Wedding Part I | The Wedding Cake

I decided to make my wedding cake, long before I became officially engaged.  Some girls dream about their giant, poofy wedding dress as soon as they are old enough to know what a dress is, but I was much more interested in planning the food aspect of the wedding.

Ready to start!
Ready to start!

As I have mentioned several times, I am fairly good at making food that tastes good, but I lack the ability to make food pretty.  Because of this, I knew should try to keep the cake simple.  I was not going to start playing with fondant a week before the wedding, and I wasn’t going to make a monstrous 4-foot tall cake that would be threatening to implode and collapse at any second.

SO MUCH.  EGG WHITE.
SO MUCH. EGG WHITE.

So, about three months before the wedding, I selected two recipes (one of which, I pieced together from two separate recipes) to test.  I made four lemon cupcakes and four white almond cupcakes.  I was pretty sure I wanted to go with the white almond, but I had to try the lemon cake just in case, because it got such good reviews.  I also made cherry marshmallow creme icing and peach buttercream to put on top.  See, it is difficult for me to find a buttercream icing that I like.  Most icings seem to have too much powdered sugar, and I don’t like the taste of powdered sugar.  Don’t ask me why powdered sugar tastes differently than regular granulated sugar, but it does, trust me.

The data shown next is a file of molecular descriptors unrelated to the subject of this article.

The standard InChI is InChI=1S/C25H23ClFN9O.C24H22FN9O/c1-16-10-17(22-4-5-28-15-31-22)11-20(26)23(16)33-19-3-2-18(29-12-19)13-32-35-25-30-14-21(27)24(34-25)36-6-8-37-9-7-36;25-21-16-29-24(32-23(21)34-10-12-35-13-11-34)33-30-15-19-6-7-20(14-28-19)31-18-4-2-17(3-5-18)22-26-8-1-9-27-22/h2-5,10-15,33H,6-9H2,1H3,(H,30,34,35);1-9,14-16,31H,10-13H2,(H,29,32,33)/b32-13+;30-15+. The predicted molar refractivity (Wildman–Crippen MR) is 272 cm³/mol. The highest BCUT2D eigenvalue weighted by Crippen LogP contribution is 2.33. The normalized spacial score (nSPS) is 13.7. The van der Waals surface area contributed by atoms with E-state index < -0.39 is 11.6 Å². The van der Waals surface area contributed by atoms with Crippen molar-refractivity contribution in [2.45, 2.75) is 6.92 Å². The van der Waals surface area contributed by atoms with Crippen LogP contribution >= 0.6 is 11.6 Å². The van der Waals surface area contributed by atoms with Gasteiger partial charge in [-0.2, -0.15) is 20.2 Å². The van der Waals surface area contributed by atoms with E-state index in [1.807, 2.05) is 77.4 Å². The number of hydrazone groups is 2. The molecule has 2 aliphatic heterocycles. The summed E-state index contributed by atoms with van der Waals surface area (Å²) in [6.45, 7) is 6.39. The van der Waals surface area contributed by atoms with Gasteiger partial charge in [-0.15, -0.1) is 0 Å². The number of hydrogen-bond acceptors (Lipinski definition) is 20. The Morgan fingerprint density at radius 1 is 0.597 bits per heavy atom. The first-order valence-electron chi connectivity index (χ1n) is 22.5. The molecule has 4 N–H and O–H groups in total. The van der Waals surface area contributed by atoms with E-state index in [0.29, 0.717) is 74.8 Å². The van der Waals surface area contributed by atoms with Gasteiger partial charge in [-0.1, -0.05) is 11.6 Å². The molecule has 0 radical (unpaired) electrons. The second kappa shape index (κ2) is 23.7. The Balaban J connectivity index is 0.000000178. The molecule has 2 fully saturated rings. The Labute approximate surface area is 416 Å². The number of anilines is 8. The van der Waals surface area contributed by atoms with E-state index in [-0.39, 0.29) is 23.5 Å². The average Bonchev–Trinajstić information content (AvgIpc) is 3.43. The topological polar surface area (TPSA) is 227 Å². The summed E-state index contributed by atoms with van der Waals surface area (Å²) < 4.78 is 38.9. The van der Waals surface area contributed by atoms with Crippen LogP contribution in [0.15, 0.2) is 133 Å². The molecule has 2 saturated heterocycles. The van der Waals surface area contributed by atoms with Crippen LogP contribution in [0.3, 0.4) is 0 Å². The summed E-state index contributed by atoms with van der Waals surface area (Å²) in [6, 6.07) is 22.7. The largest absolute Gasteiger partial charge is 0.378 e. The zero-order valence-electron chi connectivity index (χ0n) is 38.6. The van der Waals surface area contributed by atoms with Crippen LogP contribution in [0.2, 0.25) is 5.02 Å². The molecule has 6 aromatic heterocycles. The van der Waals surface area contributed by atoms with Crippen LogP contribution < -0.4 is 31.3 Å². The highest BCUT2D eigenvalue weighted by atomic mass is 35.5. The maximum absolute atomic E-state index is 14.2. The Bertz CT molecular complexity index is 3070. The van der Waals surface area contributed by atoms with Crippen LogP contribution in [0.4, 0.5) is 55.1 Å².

It's a monster!  A delicious, heavenly-smelling monster.
It’s a monster! A delicious, heavenly-smelling monster.

The white almond cupcake won.  Especially when the almond flavour only intensified after being wrapped and frozen in the freezer for a week.  This was the recipe that I had pieced together from two different recipes, so I was extra happy.  The lemon was good…but not what I wanted.

One week before the wedding, I made the wedding cake.  I used a 9″ springform pan, and first filled it with a giant batch of Rice Krispie treats.  Yes, the bottom layer of my wedding cake was fake.  Sorry, but do you know how much batter it takes to FILL a 9″ springform pan?  Too much.  So, when it was cooled, I wrapped it in aluminum foil and set it aside.

Let's see YOUR cake do that.
Let’s see YOUR cake do that.

DSC_0014_4

The middle layer, I also filled the springform pan, all the way to the top.  My parents’ ancient hand mixer almost died.  And a dozen egg whites in a somewhat small bowl is no joke, but I made it!

Despite having virtually no leavening agent in it, it did form a pretty tall peak.  It took about two and a half hours to bake.  After it cooled completely, I first leveled the top.  I used a bunch of toothpicks inserted along the edge, just below where I wanted to cut the cake.  Then, I used a piece of (waxed, UNflavoured) floss to cut the cake.  Even though my cake was very dense, it cut through it just fine.  Next, I took a 7″ diameter circle I had cut out of a piece of paper, and carefully laid it on the center of the cake.  I then slowly cut the cake around the edges of the paper circle.  I was careful to cut straight up and down, to not end up with sloped sides.

DSC_0016_3

Rice Krispie treats can be your friend.